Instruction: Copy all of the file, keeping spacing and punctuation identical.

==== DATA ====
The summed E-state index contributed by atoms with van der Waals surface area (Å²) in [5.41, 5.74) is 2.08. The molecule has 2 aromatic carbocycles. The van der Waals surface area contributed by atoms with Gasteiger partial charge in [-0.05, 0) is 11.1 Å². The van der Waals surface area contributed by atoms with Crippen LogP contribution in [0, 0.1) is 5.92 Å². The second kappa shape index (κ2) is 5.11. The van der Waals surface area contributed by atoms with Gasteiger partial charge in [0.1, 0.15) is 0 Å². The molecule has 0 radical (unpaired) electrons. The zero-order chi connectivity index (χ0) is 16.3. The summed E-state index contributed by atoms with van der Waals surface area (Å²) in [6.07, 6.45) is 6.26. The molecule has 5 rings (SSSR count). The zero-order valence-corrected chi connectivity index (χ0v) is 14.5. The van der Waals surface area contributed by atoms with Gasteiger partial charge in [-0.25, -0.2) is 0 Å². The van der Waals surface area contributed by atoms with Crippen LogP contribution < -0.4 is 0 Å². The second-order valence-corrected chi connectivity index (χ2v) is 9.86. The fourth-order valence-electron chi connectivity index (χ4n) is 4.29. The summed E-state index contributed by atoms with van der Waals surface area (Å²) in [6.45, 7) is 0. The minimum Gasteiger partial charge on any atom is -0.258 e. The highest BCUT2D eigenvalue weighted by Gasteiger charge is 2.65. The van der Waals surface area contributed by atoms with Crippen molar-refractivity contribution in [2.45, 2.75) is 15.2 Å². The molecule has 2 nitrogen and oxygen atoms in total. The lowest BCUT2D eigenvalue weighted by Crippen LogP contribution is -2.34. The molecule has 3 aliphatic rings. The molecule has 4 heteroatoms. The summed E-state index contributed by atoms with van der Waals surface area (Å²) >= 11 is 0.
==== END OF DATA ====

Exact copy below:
The summed E-state index contributed by atoms with van der Waals surface area (Å²) in [5.41, 5.74) is 2.08. The molecule has 2 aromatic carbocycles. The van der Waals surface area contributed by atoms with Gasteiger partial charge in [-0.05, 0) is 11.1 Å². The van der Waals surface area contributed by atoms with Crippen LogP contribution in [0, 0.1) is 5.92 Å². The second kappa shape index (κ2) is 5.11. The van der Waals surface area contributed by atoms with Gasteiger partial charge in [0.1, 0.15) is 0 Å². The molecule has 0 radical (unpaired) electrons. The zero-order chi connectivity index (χ0) is 16.3. The summed E-state index contributed by atoms with van der Waals surface area (Å²) in [6.07, 6.45) is 6.26. The molecule has 5 rings (SSSR count). The zero-order valence-corrected chi connectivity index (χ0v) is 14.5. The van der Waals surface area contributed by atoms with Gasteiger partial charge in [-0.25, -0.2) is 0 Å². The van der Waals surface area contributed by atoms with Crippen LogP contribution < -0.4 is 0 Å². The second-order valence-corrected chi connectivity index (χ2v) is 9.86. The fourth-order valence-electron chi connectivity index (χ4n) is 4.29. The summed E-state index contributed by atoms with van der Waals surface area (Å²) in [6.45, 7) is 0. The minimum Gasteiger partial charge on any atom is -0.258 e. The highest BCUT2D eigenvalue weighted by Gasteiger charge is 2.65. The van der Waals surface area contributed by atoms with Crippen molar-refractivity contribution in [2.45, 2.75) is 15.2 Å². The molecule has 2 nitrogen and oxygen atoms in total. The lowest BCUT2D eigenvalue weighted by Crippen LogP contribution is -2.34. The molecule has 3 aliphatic rings. The molecule has 4 heteroatoms. The summed E-state index contributed by atoms with van der Waals surface area (Å²) >= 11 is 0.